I went to the IT room and planned for a day of training. I invited Mpumi to help us out in the lab, since she has a computer at home and skills to share. She was the bright star that came everyday. There was only 2 hours scheduled for people in the computer lab. A lot of folks were wanting to get on the Internet and play games, but there were a few dedicated people that wanted to learn skills. Some people stayed all day and were able to have personalized attention.

Jim was out in Extension 6, the worst of the worst in poverty. The shacks have no running water, toilet, or flooring and are made with wood, metal and cardboard. His first garden he built for the people they were so proud, the next day they built a patio with found bricks, isn't the picture cool. At those moments, you know you are doing the right thing for a person on the other side of the world. Read his personal story about meeting Gladys at:
The Gardening teams each day were groups of 4-5 Americans, 2-4 Mamelodians for workers, translators, and safety, plus the taxi driver. They all would drive out to the Extension for a full day of working building as many gardens as they could in a day. Every day Jim would bring Stephen and Charles (his two buddies, Charles on the right) something of his to wear. Our suitcases were much lighter coming back!

On Jim's team for most work days in the Extension was Eunice, who we met at church on Sunday. It is not a coincidence that certain people are sent to you in life. Eunice was invaluable as a translator and a friend!! We were destined to connect with her deeply through our mutual volunteering and later in the week (read on!!).

Jim immediately connected with a small boy named Lucky. He would follow the team around and try to play at any downtime. Jim got to see Lucky throughout the week and give him stickers, balloons, and toys. Makes you feel like you have space in your heart for 1000 children when you can feel such a connection with someone in another country.

When I met up with Jim after his amazing day, he was glowing. He was telling me about his amazing day and his face was aglow. He could not tell me enough about the his day. I felt his joy and needed to get out there and experience it for myself. That night I talked with the other IT trainers and we made plans for us to take turns to go out into the Extensions.

July 9, 2007

Today is our first day of work. We began with the dedication of the new orphanage. The Secretary of Social Development attended and spoke at the Charity and Faith campus. This was huge deal because he is similar to a cabinet position to the US president. He promised to continue government money for projects at the campus to further our US/SA partnership. Pastor Titus was elated and even wore a handsome suit for the occasion.

During the service, we sat by Nelly and her friends. Nelly is Pastor Titus's cousin who runs an orphanage. We all connected while dancing, singing African songs (that she translated), and socializing. Nelly invited me to come to her orphanage and waited while I checked in for work that day.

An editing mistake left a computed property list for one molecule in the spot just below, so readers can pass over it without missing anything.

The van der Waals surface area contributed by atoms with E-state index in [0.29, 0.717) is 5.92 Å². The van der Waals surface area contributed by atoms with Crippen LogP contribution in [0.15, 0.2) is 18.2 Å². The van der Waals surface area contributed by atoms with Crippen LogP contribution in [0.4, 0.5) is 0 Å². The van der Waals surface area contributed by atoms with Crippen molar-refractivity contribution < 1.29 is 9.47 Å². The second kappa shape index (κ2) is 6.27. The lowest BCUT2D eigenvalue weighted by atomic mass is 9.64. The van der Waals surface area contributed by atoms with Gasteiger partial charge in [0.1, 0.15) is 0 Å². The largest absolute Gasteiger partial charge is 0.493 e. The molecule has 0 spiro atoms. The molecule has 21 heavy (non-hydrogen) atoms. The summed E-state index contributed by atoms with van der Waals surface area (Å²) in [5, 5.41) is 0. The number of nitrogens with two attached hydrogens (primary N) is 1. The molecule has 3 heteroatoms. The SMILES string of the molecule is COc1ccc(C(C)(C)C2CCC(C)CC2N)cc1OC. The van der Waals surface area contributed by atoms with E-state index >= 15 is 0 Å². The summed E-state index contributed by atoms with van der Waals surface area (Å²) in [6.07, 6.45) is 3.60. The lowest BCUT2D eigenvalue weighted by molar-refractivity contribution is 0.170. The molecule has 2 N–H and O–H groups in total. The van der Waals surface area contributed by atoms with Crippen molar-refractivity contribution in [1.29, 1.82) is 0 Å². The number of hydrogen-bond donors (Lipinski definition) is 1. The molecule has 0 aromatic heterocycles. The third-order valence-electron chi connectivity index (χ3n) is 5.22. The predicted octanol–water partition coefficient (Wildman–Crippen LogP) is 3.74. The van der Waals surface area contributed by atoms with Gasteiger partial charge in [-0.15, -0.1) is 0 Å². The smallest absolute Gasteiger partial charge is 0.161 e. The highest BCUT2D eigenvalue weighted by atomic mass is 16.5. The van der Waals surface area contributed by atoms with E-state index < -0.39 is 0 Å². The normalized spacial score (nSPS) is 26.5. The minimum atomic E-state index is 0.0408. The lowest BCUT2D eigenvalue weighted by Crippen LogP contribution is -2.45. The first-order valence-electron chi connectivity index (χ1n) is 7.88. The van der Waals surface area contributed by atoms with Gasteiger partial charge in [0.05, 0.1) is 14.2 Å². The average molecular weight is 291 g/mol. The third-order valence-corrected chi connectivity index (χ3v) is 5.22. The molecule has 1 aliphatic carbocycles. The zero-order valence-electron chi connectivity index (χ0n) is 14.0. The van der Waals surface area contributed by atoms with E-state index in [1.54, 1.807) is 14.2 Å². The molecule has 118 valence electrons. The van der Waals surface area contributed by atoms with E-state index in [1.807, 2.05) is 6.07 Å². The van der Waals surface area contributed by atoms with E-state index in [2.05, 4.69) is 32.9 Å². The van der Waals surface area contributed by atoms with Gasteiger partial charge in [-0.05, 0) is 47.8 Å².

I began in the IT room, an old classroom converted with donated computers. The tech guys were still connecting, installing, and setting up the system. They had a hard job of wiring a basic building, engineering the network, and creating two classroom systems 1000 yards from the Internet connection and each other. They could not use my non-technical mind, so I tried to get a pass to go with Nelly. I was not able to go but we were able to chat about her life and work. She is an angel to 16 orphans.

Jim and his team created a beautiful garden around the Orphanage, which is on the campus of the Charity and Faith church. He was a stud muffin with the wheelbarrow.

Jim spent the night relaxing at the hotel. I spent several hours trying to find a computer to use with working Internet and socializing with the IT guys. Amazingly after all the manual labor, Jim was not sore and tired, nothing short of a miracle that continued all week.

July 8, 2007 - Part II

Sunday evening is where we saw the extremes of South Africa, the poorest and the richest. What a mind blower!!!

We were so fortunate to spend the night with Lebo, who we hosted in Cincinnati in May. We got to meet her parents, George and Mpho. More on that amazing couple, later in this blog.

However, the start of our time with Lebo was getting in her car and getting us 30 seconds to prepare to see Vusi Mahlasela, a SA artist who we love his music. As I tried to think of non-stupid things to say, we were ushered into his living room while he was eating and recovering from a cold and a performance the day before at the One Earth Concert in Jo-berg. He was so warm, open and caring with us house crashers!! We told him we love the new album, Guiding Star, and our favorite song was Everytime. He lit up with appreciation and we left telling him that we would love to see him tour the states!! What a gracious host and talented musician!

Next we went to the grandest mall ever (and remember in MN we lived near to the Mall of America) in Pretoria (the capital of SA). This mall had a movie theater, concert place, IMAX theater, comedy club, and a drive in movie theater (on the roof) AS WELL AS stores, restaurants, banks, food courts, etc... We had moccioachinos, a waffle with tomatoes and spinach (YUM), and garlic cheese loaf. Then, we had a fantastic meal at Lebo's house that was a spread for guests.

George and Mpho are wonderful hosts who fed us extremely well. The best part of meeting them was their story. We only had an hour or so during dinner to talk, before heading out to a party of SA hosts. George was imprisoned as a freedom fighter for 10 years. There he found his faith and the glimpse of the that faith was a shining beacon that Jim and I could have stayed in all night. He has such joy when there could be resentment and such belief that God provides that he is an inspiration and role model to Jim and I.

Lebo had organized a surprise party for Amy (who was also hosting with Lebo) since it was her birthday. We had a blast singing, dancing and eating! They really know how to throw a bash!!

We did make it in bed by midnight since the next four days were our work days in Mamelodi!